TRENTON — An obviously shaken owner of the oil well that caused the first oil spill directly into the Missouri River in North Dakota said he wants to do the right thing and clean up any effects of the spill.
The spill was reported late Wednesday afternoon, when owners of a nearby well noticed an oil slick on the muddy floodwaters in the floodplain southwest of Williston.
Kris Roberts, environmental geologist with the state Division of Water Quality, said at least 20 barrels of oil — around 900 gallons — leaked at a well site owned by Ryan Exploration Inc., when a storage tank shifted in the floodwaters.
Well owner Tim Ryan of Denver said an aerial view of the well site Thursday afternoon relieved his worst fears.
“We saw a couple of questionable spots, but my nightmare was that we would see one big slick,” he said. He said he is com mitted to the cleanup, which could cost $500,000.
The spill is much smaller than one two weeks ago into the Yellowstone River near Billings, Mont. There, a ruptured crude oil pipeline spilled 42,000 gallons into the Yellowstone, which runs into the Missouri River a few miles south of Williston.
The Ryan well was among 40 or so on the low-lying floodplain between Williston and Trenton that were shut in by order of state officials when the Missouri River started rising in May.
Some companies emptied storage tanks of oil and refilled them with water to hold them down and prevent them from bobbing in the high water.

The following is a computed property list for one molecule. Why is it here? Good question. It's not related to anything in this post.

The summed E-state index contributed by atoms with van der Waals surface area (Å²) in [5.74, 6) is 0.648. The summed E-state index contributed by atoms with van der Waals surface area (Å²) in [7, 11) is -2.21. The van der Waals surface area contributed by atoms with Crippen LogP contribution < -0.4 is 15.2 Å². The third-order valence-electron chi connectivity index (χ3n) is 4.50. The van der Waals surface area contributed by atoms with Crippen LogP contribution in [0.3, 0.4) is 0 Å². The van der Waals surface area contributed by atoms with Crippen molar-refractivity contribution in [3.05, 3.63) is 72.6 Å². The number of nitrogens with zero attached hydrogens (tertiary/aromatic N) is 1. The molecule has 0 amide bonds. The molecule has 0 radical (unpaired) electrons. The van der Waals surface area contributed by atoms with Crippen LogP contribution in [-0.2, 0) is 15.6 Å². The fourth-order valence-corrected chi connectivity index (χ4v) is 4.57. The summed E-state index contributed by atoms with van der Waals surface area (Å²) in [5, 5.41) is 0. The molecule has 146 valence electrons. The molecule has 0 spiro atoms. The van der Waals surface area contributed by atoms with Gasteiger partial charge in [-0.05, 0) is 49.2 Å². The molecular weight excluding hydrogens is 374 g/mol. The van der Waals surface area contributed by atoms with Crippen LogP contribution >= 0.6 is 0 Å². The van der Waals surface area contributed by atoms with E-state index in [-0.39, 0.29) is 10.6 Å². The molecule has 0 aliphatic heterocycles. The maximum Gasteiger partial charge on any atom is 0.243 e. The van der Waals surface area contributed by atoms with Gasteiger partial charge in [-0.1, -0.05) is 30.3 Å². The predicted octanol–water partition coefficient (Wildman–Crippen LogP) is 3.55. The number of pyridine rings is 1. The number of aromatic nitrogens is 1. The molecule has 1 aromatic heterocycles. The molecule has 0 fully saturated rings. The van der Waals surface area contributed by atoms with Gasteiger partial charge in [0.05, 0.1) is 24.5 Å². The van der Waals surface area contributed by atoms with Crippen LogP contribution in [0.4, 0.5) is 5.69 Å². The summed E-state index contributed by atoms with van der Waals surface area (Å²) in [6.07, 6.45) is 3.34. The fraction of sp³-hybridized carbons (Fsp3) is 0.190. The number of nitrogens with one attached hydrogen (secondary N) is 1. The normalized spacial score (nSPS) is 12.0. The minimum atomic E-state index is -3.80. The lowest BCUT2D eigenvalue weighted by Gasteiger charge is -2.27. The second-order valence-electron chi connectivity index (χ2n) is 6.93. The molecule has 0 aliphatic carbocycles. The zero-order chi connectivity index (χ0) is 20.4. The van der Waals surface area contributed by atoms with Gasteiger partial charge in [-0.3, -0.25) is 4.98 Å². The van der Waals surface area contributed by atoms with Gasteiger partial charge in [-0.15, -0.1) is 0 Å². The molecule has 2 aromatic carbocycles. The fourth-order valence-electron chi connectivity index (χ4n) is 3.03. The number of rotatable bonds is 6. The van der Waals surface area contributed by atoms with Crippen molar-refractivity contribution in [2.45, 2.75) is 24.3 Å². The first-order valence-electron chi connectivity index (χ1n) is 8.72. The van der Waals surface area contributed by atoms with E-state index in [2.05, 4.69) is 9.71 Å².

Ryan said the two oil storage tanks at the well site were not emptied of oil, possibly because rising water came too fast. The one that bobbed and apparently broke a connecting pipe contained
68 barrels before the spill and the other has 200 barrels and is apparently intact, he said. Two other tanks contain production water that comes up with oil.
Roberts said SM Energy, the company that discovered spill, immediately went to work to start cleanup and containment of the oil. “They really stepped up and it’s not their well,” he said.
By Thursday afternoon, Ryan’s crews and contractors had added a rigid ring and two more absorbent booms around the storage tanks. Oily absorbent pads were stored onshore in green barrel drums that will be sealed and hauled for disposal.
“We dodged a bullet,” Roberts said. “I didn’t see anything big enough to give me heartburn.”
He said the floodwaters will have to recede before the situation can be fully investigated.
Roberts said he didn’t know how many storage tanks at other flooded wells are still holding oil.
Ryan said he bought the 30-year-old well a decade ago, along with one other nearby. He said the well, a stripper well because of its age and low production, only produces 6 barrels a day, but hopes to use it to get into deeper, more lucrative formations.
He said it remains to be seen whether the tank leaked only 20 barrels or if more will leak before the pipe can be fixed.
Right now, the whole site is underwater for miles.
“Clearly, I should have been more prepared, but it didn’t occur to me that the water would go over our
10-foot (containment) dike,” Ryan said. “When I heard this, I felt terrible. I don’t think I slept an hour last night.”
Williams County Emergency Manager Mike Hallesy said the incident stresses the potential of what could occur in the oil patch.
Roberts said the spill into the river has been reported to both federal and state regulatory officials, and that Gov. Jack Dalrymple was briefed.
(Reach reporter Lauren Donovan at 220-5511, or firstname.lastname@example.org.)